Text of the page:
Economics is not only a subject matter but also a specific methodological approach. Economic analysis in International Economic Law is therefore not confined to economic matters but can be extended to virtually all issues by drawing on the economic approach. It can be used both to explain the consequences of (International Economic) Law as well as the determinants of its creation.
Taking economics as a methodology, modern economic analysis uses political economy approaches, including game theory and contract theory, to explain states' behavior in economic relations. Here, it is closely related to political science approaches using rational choice methodology. This enables decision-makers in treaty drafting and treaty interpretation to take a more differentiated and informed view (external view). Beyond this, economics is also highly relevant to the interpretation of the law (internal view). Traditional quantitative economic approaches have their place in application of the law, where the law commands it, e.g. in damage calculation in trade or investment law. Furthermore, empirical studies have sometimes overthrown economic textbooks models or certainly have led to more a differentiated view on the gains from trade and foreign investment. Economic analysis cannot tell what goals should be achieved in an international legal order but it can help to inform about the best legal tools to achieve given goals, e.g. sustainable development and possible trade-offs incurred.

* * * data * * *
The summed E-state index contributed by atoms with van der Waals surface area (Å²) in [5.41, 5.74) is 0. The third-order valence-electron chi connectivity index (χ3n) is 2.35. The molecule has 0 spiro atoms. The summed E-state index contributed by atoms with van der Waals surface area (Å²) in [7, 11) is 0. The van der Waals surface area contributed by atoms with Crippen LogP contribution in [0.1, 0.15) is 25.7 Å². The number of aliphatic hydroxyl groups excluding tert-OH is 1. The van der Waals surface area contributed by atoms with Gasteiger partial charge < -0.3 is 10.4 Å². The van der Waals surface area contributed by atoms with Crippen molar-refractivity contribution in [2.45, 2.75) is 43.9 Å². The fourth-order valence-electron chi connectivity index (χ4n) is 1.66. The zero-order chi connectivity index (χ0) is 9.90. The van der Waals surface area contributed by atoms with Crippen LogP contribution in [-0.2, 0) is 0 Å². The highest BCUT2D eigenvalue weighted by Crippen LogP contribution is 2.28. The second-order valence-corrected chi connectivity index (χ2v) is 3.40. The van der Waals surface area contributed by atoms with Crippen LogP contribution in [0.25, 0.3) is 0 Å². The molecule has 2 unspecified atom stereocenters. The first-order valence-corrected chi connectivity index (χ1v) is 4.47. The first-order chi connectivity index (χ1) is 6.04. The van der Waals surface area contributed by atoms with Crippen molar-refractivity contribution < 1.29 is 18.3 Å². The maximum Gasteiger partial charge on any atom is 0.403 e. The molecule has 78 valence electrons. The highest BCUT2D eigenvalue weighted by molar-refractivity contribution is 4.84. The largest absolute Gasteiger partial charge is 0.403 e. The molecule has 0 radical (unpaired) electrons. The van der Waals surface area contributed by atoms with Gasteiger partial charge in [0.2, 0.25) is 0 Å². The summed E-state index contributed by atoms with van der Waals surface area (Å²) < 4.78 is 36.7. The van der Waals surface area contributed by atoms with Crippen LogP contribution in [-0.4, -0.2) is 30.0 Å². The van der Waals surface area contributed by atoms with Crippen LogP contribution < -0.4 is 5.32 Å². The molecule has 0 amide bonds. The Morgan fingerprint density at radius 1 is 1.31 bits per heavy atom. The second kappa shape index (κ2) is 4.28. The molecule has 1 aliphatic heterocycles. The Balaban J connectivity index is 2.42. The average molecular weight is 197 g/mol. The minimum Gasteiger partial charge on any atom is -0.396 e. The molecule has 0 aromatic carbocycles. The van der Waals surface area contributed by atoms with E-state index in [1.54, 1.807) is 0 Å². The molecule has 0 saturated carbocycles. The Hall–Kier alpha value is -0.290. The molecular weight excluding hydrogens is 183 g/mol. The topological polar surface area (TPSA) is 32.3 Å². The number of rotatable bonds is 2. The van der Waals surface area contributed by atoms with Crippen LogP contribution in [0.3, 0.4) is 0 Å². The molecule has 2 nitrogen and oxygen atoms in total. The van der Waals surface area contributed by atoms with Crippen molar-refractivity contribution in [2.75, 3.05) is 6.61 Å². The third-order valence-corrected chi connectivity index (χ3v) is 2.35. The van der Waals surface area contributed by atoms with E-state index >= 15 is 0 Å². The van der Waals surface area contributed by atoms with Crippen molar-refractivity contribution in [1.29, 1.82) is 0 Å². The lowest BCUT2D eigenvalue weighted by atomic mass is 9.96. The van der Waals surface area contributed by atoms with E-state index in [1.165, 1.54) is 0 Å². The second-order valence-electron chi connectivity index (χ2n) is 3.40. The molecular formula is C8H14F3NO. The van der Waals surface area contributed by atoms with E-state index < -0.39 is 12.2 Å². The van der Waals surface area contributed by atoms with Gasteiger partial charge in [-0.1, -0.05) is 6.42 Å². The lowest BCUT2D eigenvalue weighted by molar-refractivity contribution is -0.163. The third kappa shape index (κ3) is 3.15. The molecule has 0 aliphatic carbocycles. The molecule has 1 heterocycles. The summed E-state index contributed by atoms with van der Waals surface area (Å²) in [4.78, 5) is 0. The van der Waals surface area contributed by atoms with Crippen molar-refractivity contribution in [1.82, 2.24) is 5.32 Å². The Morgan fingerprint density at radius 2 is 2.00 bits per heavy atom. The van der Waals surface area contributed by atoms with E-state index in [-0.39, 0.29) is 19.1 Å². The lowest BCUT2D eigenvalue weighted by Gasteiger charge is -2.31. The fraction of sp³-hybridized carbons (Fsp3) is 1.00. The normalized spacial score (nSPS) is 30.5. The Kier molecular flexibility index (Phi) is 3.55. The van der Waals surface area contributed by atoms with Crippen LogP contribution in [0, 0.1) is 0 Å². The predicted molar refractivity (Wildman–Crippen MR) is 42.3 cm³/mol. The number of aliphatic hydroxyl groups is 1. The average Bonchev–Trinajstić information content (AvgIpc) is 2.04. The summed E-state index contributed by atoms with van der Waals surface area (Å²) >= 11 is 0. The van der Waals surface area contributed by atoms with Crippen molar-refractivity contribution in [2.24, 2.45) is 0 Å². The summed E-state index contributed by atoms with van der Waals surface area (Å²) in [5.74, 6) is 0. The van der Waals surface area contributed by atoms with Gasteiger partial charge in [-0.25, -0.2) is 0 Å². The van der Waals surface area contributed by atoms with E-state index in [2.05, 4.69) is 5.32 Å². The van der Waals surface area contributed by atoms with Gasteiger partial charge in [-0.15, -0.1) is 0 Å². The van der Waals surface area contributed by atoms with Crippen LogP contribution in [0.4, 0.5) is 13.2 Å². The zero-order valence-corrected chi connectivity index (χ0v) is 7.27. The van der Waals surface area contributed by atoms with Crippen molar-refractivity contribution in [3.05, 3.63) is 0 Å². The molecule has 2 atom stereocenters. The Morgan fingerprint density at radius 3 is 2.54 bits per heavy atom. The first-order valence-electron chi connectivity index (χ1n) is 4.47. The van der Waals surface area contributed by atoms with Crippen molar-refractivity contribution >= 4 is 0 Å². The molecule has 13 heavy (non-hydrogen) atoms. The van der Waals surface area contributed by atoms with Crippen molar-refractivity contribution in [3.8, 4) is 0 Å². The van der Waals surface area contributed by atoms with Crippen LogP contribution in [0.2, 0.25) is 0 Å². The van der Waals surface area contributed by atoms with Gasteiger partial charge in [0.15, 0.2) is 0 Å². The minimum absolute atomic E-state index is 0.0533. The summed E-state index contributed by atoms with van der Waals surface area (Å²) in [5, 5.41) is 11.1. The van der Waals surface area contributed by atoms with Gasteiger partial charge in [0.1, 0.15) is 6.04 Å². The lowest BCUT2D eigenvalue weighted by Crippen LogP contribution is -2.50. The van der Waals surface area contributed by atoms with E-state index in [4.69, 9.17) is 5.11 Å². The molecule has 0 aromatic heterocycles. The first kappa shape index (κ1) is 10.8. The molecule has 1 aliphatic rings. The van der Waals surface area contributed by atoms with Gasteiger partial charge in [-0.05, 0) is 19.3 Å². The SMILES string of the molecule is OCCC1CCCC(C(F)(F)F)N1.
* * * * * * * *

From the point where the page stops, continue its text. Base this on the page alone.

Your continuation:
Thursday, July 8, 2010
van Aaken: Opportunities and Limits to an Economic Analysis of International Economic Law
Anne van Aaken (Univ. of St. Gallen - Law) has posted Opportunities and Limits to an Economic Analysis of International Economic Law. Here's the abstract: